# [Numpy-discussion] weighted mean; weighted standard error of the mean (sem)

josef.pktd@gmai... josef.pktd@gmai...
Sun Sep 19 09:28:41 CDT 2010

```On Fri, Sep 17, 2010 at 1:19 PM,  <josef.pktd@gmail.com> wrote:
> On Fri, Sep 10, 2010 at 3:01 PM,  <josef.pktd@gmail.com> wrote:
>> On Fri, Sep 10, 2010 at 1:58 PM, Christopher Barrington-Leigh
>> <cpblpublic+numpy@gmail.com> wrote:
>>> Interesting. Thanks Erin, Josef and Keith.
>>
>> thanks to the stata page at least I figured out that WLS is aweights
>> with asumption mu_i = mu
>>
>> import numpy as np
>> from scikits.statsmodels import WLS
>> w0 = np.arange(20) % 4
>> w = 1.*w0/w0.sum()
>> y = 2 + np.random.randn(20)
>>
>>>>> res = WLS(y, np.ones(20), weights=w).fit()
>>>>> print res.params, res.bse
>> [ 2.29083069] [ 0.17562867]
>>>>> m = np.dot(w, y)
>>>>> m
>> 2.2908306865128401
>>>>> s2u = 1/(nobs-1.) * np.dot(w, (y - m)**2)
>>>>> s2u
>> 0.030845429945278956
>>>>> np.sqrt(s2u)
>> 0.17562867062435722
>>
>>
>>>
>>> There is a nice article on this at
>>> http://www.stata.com/support/faqs/stat/supweight.html. In my case, the
>>> model I've in mind is to assume that the expected value (mean) is the same
>>> for each sample, and that the weights are/should be normalised, whence a
>>> consistent estimator for sem is straightforward (if second moments can
>>> be assumed to be
>>> well behaved?). I suspect that this (survey-like) case is also one of
>>> the two most standard/most common
>>> expression that people want when they ask for an s.e. of the mean for
>>> a weighted dataset. The other would be when the weights are not to be
>>> normalised, but represent standard errors on the individual
>>> measurements.
>>>
>>> Surely what one wants, in the end, is a single function (or whatever)
>>> called mean or sem which calculates different values for different
>>> specified choices of model (assumptions)? And where possible that it has a
>>> default model in mind for when none is specified?
>>
>> I find aweights and pweights still confusing, plus necessary auxillary
>> assumptions.
>>
>> I don't find Stata docs very helpful, I almost never find a clear
>> description of the formulas (and I don't have any Stata books).
>>
>> If you have or write some examples that show or apply in the different
>> cases, then this would be very helpful to get a structure into this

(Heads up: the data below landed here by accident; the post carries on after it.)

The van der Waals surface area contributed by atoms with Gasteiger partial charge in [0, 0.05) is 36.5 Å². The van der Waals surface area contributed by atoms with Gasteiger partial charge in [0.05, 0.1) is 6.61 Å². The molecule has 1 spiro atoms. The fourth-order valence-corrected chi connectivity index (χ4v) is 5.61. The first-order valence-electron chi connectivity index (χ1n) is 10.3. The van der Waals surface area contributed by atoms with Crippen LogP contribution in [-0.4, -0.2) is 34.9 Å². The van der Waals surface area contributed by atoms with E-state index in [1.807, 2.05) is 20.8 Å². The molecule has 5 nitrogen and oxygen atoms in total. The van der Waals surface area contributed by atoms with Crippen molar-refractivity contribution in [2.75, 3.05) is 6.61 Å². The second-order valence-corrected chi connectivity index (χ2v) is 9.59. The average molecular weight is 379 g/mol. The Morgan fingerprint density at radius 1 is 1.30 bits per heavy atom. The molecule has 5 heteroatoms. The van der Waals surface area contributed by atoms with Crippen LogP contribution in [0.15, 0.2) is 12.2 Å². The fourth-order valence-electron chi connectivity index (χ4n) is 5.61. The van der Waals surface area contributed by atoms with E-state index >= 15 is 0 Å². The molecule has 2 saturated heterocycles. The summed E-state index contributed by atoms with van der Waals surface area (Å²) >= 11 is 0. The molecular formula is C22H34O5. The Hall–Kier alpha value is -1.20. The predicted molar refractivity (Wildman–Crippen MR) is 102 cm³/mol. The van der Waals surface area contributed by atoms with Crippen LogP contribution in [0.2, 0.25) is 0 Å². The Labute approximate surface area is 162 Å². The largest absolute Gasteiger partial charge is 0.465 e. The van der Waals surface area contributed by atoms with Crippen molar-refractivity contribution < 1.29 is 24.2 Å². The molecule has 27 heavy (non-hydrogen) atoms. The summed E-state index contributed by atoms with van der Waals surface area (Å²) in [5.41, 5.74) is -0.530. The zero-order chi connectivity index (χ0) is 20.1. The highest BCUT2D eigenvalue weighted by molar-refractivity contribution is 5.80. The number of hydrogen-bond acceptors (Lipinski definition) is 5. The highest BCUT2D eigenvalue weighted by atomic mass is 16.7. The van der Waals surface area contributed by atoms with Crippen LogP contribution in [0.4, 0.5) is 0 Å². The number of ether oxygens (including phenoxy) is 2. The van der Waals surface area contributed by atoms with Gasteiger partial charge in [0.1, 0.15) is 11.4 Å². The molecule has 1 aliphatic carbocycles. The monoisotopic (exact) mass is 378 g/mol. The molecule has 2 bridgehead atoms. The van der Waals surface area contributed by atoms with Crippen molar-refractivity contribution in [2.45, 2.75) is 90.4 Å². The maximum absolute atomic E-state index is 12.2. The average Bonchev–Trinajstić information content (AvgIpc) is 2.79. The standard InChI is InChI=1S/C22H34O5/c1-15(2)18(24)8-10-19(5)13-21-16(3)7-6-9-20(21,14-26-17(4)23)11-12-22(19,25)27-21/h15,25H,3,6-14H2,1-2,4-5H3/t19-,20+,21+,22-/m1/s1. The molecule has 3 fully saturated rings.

>> area, weighting and survey sampling, and population versus clustered
>> or stratified sample statistics.
>>
>> I'm still pretty lost with the literature on surveys.
>
> I found the formula collection for SPSS
> http://support.spss.com/productsext/statistics/documentation/19/clientindex.html#Manuals
> pdf file for algorithms
>
> Not much explanation, and sometimes it's not really clear what a
> variable stands for exactly, but a useful summary of formulas. Also
> the formulas might not always be for a general case, e.g. formulas for
> non-parametric tests seem to be missing tie-handling (from a quick
> look).
>
> More compressed than the details descriptions in SAS, but much more
> explicit than Stata and R without buying the books.
>
> The chapter on T Test Algorithm carries population frequencies
> throughout, this should work for weighted statistics, but maybe not
> for different complex sampling schemes (a-weights, p-weights,...).

here is the corresponding SAS documentation

http://support.sas.com/documentation/cdl/en/statug/63347/HTML/default/viewer.htm#ttest_toc.htm

and here is my first draft of it in statsmodels,

http://bazaar.launchpad.net/~josef-pktd/statsmodels/statsmodels-josef-experimental-gsoc/annotate/head%3A/scikits/statsmodels/sandbox/stats/weightstats.py

A few hours of translating the SPSS formula collection into
sci-python, still buggy, insufficiently tested and insufficiently
documented, and it doesn't have the extras yet that SAS has. It uses
my currently preferred pattern of lazily evaluated classes (although I
might switch decorators).

Josef

>
> Josef
>
>
>>
>> Josef
>>
>>
>>>
>>> thanks,
>>> Chris
>>>
>>> On Thu, Sep 9, 2010 at 9:13 PM, Keith Goodman <kwgoodman@gmail.com> wrote:
>>>> >>>> ma.std()
>>>> >>   3.2548815339711115
>>>> >
>>>> > or maybe `w` reflects an underlying sampling scheme and you should
>>>> > sample in the bootstrap according to w ?
>>>>
>>>> Yes....
>>>>
>>>> > if weighted average is a sum of linear functions of (normal)
>>>> > distributed random variables, it still depends on whether the
>>>> > individual observations have the same or different variances, e.g.
>>>> > http://en.wikipedia.org/wiki/Weighted_mean#Statistical_properties
>>>>
>>>> ...lots of possibilities. As you have shown the problem is not yet
>>>> well defined. Not much specification needed for the weighted mean,
>>>> lots needed for the standard error of the weighted mean.
>>>>
>>>> > What I can't figure out is whether if you assume simga_i = sigma for
>>>> > all observation i, do we use the weighted or the unweighted variance
>>>> > to get an estimate of sigma. And I'm not able to replicate with simple
>>>> > calculations what statsmodels.WLS gives me.
>>>>
>>>> My guess: if all you want is sigma of the individual i and you know
>>>> sigma is the same for all i, then I suppose you don't care about the
>>>> weight.
>>>>
>>>> >
>>>> > ???
>>>> >
>>>> > Josef
>>> _______________________________________________
>>> NumPy-Discussion mailing list
>>> NumPy-Discussion@scipy.org
>>> http://mail.scipy.org/mailman/listinfo/numpy-discussion
>>>
>>
>
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